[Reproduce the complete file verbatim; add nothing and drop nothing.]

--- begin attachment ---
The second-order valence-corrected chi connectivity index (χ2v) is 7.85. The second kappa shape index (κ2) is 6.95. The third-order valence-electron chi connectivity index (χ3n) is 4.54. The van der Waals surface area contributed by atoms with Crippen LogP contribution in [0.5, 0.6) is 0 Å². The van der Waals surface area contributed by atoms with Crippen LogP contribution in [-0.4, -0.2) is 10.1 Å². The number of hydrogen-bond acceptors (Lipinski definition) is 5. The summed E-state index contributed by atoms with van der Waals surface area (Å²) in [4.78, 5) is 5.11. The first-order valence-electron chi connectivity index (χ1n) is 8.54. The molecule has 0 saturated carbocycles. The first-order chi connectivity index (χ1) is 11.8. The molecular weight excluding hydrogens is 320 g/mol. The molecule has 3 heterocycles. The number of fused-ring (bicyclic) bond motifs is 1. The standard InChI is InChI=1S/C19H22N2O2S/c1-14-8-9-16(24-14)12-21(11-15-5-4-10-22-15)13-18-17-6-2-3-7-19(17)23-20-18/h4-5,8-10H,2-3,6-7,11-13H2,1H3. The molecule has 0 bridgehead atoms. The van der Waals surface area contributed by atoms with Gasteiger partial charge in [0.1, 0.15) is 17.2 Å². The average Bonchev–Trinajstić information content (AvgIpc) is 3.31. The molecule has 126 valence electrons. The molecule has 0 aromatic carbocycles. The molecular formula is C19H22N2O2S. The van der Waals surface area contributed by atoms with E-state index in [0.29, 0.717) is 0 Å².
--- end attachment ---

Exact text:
The second-order valence-corrected chi connectivity index (χ2v) is 7.85. The second kappa shape index (κ2) is 6.95. The third-order valence-electron chi connectivity index (χ3n) is 4.54. The van der Waals surface area contributed by atoms with Crippen LogP contribution in [0.5, 0.6) is 0 Å². The van der Waals surface area contributed by atoms with Crippen LogP contribution in [-0.4, -0.2) is 10.1 Å². The number of hydrogen-bond acceptors (Lipinski definition) is 5. The summed E-state index contributed by atoms with van der Waals surface area (Å²) in [4.78, 5) is 5.11. The first-order valence-electron chi connectivity index (χ1n) is 8.54. The molecule has 0 saturated carbocycles. The first-order chi connectivity index (χ1) is 11.8. The molecular weight excluding hydrogens is 320 g/mol. The molecule has 3 heterocycles. The number of fused-ring (bicyclic) bond motifs is 1. The standard InChI is InChI=1S/C19H22N2O2S/c1-14-8-9-16(24-14)12-21(11-15-5-4-10-22-15)13-18-17-6-2-3-7-19(17)23-20-18/h4-5,8-10H,2-3,6-7,11-13H2,1H3. The molecule has 0 bridgehead atoms. The van der Waals surface area contributed by atoms with Gasteiger partial charge in [0.1, 0.15) is 17.2 Å². The average Bonchev–Trinajstić information content (AvgIpc) is 3.31. The molecule has 126 valence electrons. The molecule has 0 aromatic carbocycles. The molecular formula is C19H22N2O2S. The van der Waals surface area contributed by atoms with E-state index in [0.29, 0.717) is 0 Å².